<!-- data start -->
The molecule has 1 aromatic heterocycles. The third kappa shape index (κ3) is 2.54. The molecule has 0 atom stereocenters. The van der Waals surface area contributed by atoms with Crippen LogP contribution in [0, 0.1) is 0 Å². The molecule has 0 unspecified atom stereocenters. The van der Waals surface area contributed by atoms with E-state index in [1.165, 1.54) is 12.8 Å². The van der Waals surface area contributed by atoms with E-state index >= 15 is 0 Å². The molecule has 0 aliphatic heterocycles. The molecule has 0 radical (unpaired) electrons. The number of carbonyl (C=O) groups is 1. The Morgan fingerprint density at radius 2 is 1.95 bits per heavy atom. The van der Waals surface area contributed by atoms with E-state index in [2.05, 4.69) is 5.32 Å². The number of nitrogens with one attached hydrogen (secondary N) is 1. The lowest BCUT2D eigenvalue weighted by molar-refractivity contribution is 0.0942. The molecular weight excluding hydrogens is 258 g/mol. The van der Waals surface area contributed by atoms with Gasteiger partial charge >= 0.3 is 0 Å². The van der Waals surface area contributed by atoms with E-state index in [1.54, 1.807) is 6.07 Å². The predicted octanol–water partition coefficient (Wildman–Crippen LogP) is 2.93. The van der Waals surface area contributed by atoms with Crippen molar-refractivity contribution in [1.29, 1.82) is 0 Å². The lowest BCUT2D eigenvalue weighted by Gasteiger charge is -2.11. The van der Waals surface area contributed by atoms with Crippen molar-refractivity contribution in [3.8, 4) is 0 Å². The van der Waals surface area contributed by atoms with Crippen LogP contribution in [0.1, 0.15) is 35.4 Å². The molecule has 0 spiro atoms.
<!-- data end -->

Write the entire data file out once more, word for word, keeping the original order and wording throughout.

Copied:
The molecule has 1 aromatic heterocycles. The third kappa shape index (κ3) is 2.54. The molecule has 0 atom stereocenters. The van der Waals surface area contributed by atoms with Crippen LogP contribution in [0, 0.1) is 0 Å². The molecule has 0 unspecified atom stereocenters. The van der Waals surface area contributed by atoms with E-state index in [1.165, 1.54) is 12.8 Å². The van der Waals surface area contributed by atoms with E-state index >= 15 is 0 Å². The molecule has 0 aliphatic heterocycles. The molecule has 0 radical (unpaired) electrons. The number of carbonyl (C=O) groups is 1. The Morgan fingerprint density at radius 2 is 1.95 bits per heavy atom. The van der Waals surface area contributed by atoms with E-state index in [2.05, 4.69) is 5.32 Å². The number of nitrogens with one attached hydrogen (secondary N) is 1. The lowest BCUT2D eigenvalue weighted by molar-refractivity contribution is 0.0942. The molecular weight excluding hydrogens is 258 g/mol. The van der Waals surface area contributed by atoms with Gasteiger partial charge >= 0.3 is 0 Å². The van der Waals surface area contributed by atoms with E-state index in [1.54, 1.807) is 6.07 Å². The predicted octanol–water partition coefficient (Wildman–Crippen LogP) is 2.93. The van der Waals surface area contributed by atoms with Crippen molar-refractivity contribution in [1.29, 1.82) is 0 Å². The lowest BCUT2D eigenvalue weighted by Gasteiger charge is -2.11. The van der Waals surface area contributed by atoms with Crippen molar-refractivity contribution in [3.8, 4) is 0 Å². The van der Waals surface area contributed by atoms with Crippen LogP contribution in [0.1, 0.15) is 35.4 Å². The molecule has 0 spiro atoms.